IDEAS home Printed from
   My bibliography  Save this article

The Choice of Going Public: Spin-offs vs. Carve-outs


  • Roni Michaely
  • Wayne H. Shaw


This study analyzes how firms choose between a spin-off and an equity carve-out as a way to divest assets. Using a sample of 91 master limited partnerships that were issued to the public, we find that riskier, more leveraged, less profitable firms choose to divest through a spin-off. The spin-off firms are smaller and less profitable then the carve-out firms. This suggests that the choice is affected by a firm's access to the capital market: Greater scrutiny and more stringent disclosure are required in care-outs relative to spin-offs. We do not find support for the hypotheses that management attempts to leave undervalued assets in the hands of current shareholders or that parent organizations' need for cash are the driving motives behind the divestiture choice. Little, if any, support is found for operating efficiencies as a reason for these transactions. Both spin-off and the carve-out firms underperform the market by a wide margin. The spin-off parents experienced significantly poor performance, while carve-out parents' performance was commensurate with their control groups.

Suggested Citation

  • Roni Michaely & Wayne H. Shaw, 1995. "The Choice of Going Public: Spin-offs vs. Carve-outs," Financial Management, Financial Management Association, vol. 24(3), Fall.
  • Handle: RePEc:fma:fmanag:michaely95

    Download full text from publisher

    To our knowledge, this item is not available for download. To find whether it is available, there are three options:
    1. Check below whether another version of this item is available online.
    2. Check on the provider's web page whether it is in fact available.
    3. Perform a search for a similarly titled item that would be available.


    Citations are extracted by the CitEc Project, subscribe to its RSS feed for this item.

    Cited by:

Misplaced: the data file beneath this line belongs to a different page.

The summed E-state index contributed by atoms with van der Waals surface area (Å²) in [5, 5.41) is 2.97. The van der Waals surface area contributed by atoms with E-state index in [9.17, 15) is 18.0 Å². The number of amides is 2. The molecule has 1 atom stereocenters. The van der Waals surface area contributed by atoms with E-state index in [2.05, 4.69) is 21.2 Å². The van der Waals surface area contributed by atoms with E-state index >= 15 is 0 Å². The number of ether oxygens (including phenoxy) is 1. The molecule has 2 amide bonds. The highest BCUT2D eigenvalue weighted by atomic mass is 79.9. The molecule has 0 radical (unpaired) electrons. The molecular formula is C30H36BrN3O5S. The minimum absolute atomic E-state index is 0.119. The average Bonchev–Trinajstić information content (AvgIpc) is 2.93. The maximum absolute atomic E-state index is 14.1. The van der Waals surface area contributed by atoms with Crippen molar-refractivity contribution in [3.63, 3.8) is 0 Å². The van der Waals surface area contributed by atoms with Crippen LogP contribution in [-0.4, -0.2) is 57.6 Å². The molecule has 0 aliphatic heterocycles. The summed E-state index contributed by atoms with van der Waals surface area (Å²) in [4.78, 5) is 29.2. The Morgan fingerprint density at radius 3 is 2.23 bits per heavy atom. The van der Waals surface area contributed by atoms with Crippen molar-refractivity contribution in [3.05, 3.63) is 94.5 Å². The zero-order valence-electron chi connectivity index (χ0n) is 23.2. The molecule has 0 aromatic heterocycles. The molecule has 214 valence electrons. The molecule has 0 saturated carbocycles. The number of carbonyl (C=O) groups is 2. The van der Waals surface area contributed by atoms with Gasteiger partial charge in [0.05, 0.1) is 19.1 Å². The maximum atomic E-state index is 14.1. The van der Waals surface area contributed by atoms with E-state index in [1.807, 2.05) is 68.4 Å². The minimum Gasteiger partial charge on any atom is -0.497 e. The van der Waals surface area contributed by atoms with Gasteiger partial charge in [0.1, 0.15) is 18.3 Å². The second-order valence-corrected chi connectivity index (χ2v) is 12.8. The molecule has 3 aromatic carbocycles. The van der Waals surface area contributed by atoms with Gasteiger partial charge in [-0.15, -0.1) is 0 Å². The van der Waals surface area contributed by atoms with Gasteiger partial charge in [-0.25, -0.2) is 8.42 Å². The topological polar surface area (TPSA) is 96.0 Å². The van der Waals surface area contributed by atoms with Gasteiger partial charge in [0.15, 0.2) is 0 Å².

1. Marco Pagano & Fabio Panetta & and Luigi Zingales, 1998. "Why Do Companies Go Public? An Empirical Analysis," Journal of Finance, American Finance Association, vol. 53(1), pages 27-64, February.
    2. Desai, Chintal A. & Klock, Mark S. & Mansi, Sattar A., 2011. "On the acquisition of equity carve-outs," Journal of Banking & Finance, Elsevier, vol. 35(12), pages 3432-3449.
    3. Desai, Chintal A. & Savickas, Robert, 2010. "On the causes of volatility effects of conglomerate breakups," Journal of Corporate Finance, Elsevier, vol. 16(4), pages 554-571, September.
    4. Chemmanur, Thomas J. & Liu, Mark H., 2011. "Institutional trading, information production, and the choice between spin-offs, carve-outs, and tracking stock issues," Journal of Corporate Finance, Elsevier, vol. 17(1), pages 62-82, February.
    5. Ying Lin & Kenneth Yung, 2014. "Earnings management and corporate spinoffs," Review of Quantitative Finance and Accounting, Springer, vol. 43(2), pages 275-300, August.
    6. repec:kap:jmgtgv:v:22:y:2018:i:1:d:10.1007_s10997-017-9384-6 is not listed on IDEAS
    7. Lucian Arye Bebchuk & Luigi Zingales, 1996. "Corporate Ownership Structures: Private versus Social Optimality," NBER Working Papers 5584, National Bureau of Economic Research, Inc.
    8. Salim Chahine & Mohamad Zeidan, 2014. "Corporate governance and market performance of parent firms following equity carve-out announcements," Journal of Management & Governance, Springer;Accademia Italiana di Economia Aziendale (AIDEA), vol. 18(2), pages 471-503, May.
    9. Dmitri Boreiko & Maurizio Murgia, 2013. "European spin-offs Origin, value creation, and long-term performance," BEMPS - Bozen Economics & Management Paper Series BEMPS05, Faculty of Economics and Management at the Free University of Bozen.
    10. Ciccotello, Conrad S. & Muscarella, Chris J., 2001. "Contracts between managers and investors: a study of master limited partnership agreements," Journal of Corporate Finance, Elsevier, vol. 7(1), pages 1-23, March.

    More about this item


    Access and download statistics


    All material on this site has been provided by the respective publishers and authors. You can help correct errors and omissions. When requesting a correction, please mention this item's handle: RePEc:fma:fmanag:michaely95. See general information about how to correct material in RePEc.

    For technical questions regarding this item, or to correct its authors, title, abstract, bibliographic or download information, contact: (Courtney Connors). General contact details of provider: .

    If you have authored this item and are not yet registered with RePEc, we encourage you to do it here. This allows to link your profile to this item. It also allows you to accept potential citations to this item that we are uncertain about.

    We have no references for this item. You can help adding them by using this form .

    If you know of missing items citing this one, you can help us creating those links by adding the relevant references in the same way as above, for each refering item. If you are a registered author of this item, you may also want to check the "citations" tab in your RePEc Author Service profile, as there may be some citations waiting for confirmation.

    Please note that corrections may take a couple of weeks to filter through the various RePEc services.

    IDEAS is a RePEc service hosted by the Research Division of the Federal Reserve Bank of St. Louis . RePEc uses bibliographic data supplied by the respective publishers.